Letter From New York 03 13 16 Quieter but not more peaceful…

It is grey and overcast outside; warmish but not so much as yesterday, a bright and beautiful day in the Hudson Valley.  Yesterday, with my friend, Pam, I went down to the Farmer’s Market, still held this time of year in the Parish Hall at Christ Church, purchasing a ganache for dessert, a freshly baked baguette and a few other things.

Since I have volunteered to lead the charge for Easter Brunch at church, I tarried while Sally Brodsky, the chief kitchen person at Christ Church, showed me how to operate the stove and ovens, which had befuddled me.

As I type this on Sunday morning, I am sitting in the living room with shards of sun slipping between the clouds.  Pamela is showering and Tory is catching a few more winks of sleep.  In a bit of time, I will be taking them down to the Hudson Train Station, sending them off to New York, where both have business this week.

They have been together for twenty-six years; Tory and I have known each other for thirty-one.

As everyone does these days, we talked politics as the fantastic scenario of this year plays out.

Trump rallies have grown violent, left wing protestors and Trump supporters clashed in Chicago.  Conservative reporter Michelle Fields has claimed that Trump’s campaign manager assaulted her when she tried to pose a question to the candidate.

Marco Rubio is making Tuesday’s Florida primaries a make or break it for him, as Kasich is doing in Ohio.  If they cannot carry their home states, what hope is there?

Just moments ago, former Speaker of the House, John Boehner, endorsed Kasich.

There seems to be an effort by many Republicans to rally around Ted Cruz in an effort to stop the Trump momentum, a thought only slightly less scary than having Trump as the Republican nominee.

Hillary Clinton made an appearance at Nancy Reagan’s funeral and absurdly praised the Reagans for their leadership in the AIDS crisis which unfolded during his administration.  Anyone who lived through that era, and I did, will remember that they were famously silent on AIDS.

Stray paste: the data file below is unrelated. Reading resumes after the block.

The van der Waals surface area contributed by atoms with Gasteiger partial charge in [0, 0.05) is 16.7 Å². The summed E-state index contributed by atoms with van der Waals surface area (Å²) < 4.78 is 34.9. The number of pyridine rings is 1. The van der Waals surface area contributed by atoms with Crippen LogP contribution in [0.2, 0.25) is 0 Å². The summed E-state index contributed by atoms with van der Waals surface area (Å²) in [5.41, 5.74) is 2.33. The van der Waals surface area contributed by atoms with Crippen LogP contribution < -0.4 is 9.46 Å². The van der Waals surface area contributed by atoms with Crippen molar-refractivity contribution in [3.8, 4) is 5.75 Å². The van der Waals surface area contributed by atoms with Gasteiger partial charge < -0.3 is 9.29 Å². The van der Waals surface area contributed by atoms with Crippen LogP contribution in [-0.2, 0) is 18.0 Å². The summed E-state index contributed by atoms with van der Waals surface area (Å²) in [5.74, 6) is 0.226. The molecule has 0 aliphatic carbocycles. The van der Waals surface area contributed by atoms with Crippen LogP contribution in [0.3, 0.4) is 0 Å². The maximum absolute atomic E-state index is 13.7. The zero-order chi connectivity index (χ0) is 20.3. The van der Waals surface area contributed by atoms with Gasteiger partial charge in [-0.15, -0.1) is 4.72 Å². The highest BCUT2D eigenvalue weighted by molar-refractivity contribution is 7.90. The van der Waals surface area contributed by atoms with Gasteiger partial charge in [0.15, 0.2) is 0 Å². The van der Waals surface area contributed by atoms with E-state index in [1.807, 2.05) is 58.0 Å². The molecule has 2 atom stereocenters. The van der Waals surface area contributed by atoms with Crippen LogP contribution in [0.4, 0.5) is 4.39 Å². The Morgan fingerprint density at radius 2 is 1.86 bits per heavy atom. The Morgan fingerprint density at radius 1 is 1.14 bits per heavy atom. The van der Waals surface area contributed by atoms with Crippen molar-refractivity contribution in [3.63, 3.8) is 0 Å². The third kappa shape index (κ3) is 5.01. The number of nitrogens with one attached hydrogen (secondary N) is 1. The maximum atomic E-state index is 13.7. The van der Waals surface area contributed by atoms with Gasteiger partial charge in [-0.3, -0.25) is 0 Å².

What was Hillary thinking?

While all eyes here are focused on the race for the presidential nomination for the Democratic and Republican parties, there are major elections happening today in Germany, a major test for Angela Merkel’s open door to refugees and migrants.

I don’t think of the Ivory Coast as a vacation spot but in that country, Grand-Bassam, is a popular destination for Ivorians and foreigners.  Gunmen roamed its beaches and killed many; the number still undetermined and for reasons still unknown.

Suspicion, of course, goes immediately to IS for this kind of attack.  At the same time, it has been revealed that IS is forcing females to use birth control so that pregnancy will not interfere with their use as sex slaves.  You can’t rape a woman if she’s pregnant, so birth control is being use to prevent pregnancy and allow for continued rape.

The world’s oldest man is a 112 year old survivor of Auschwitz, a former confectioner, living in Haifa, Israel.  It took awhile to confirm his status as so many records were scattered during the war.  But he has been now affirmed, a living monument of a terrible time.  The oldest living person is a 115 year old American woman, who was born in 1899.  What they have seen…

Not so long ago, the head of IS’s chemical attack force was captured.  It did not prevent them from launching a chemical attack in which 600 were wounded, a child died and thousands fled their homes.

I’m home now, after dropping Tory and Pam off at the train station for their trip into the city.  We had lunch at Vico, on Warren Street, where we all had a great burgers and wonderful fries.

In the time since I’ve left home, now about three hours, the Ivory Coast has confirmed 14 dead and there has been a suicide bombing in Ankara that has killed at least 27 and wounded 75. 

So the world beat goes on, while I am now seated on the deck, looking at the creek slowly passing by, a mallard having just taken flight to the north, bleating as it ascended into the sky.

When I came here, there were hundreds of mallards.  Most are gone now.  It is quieter but somehow less peaceful.

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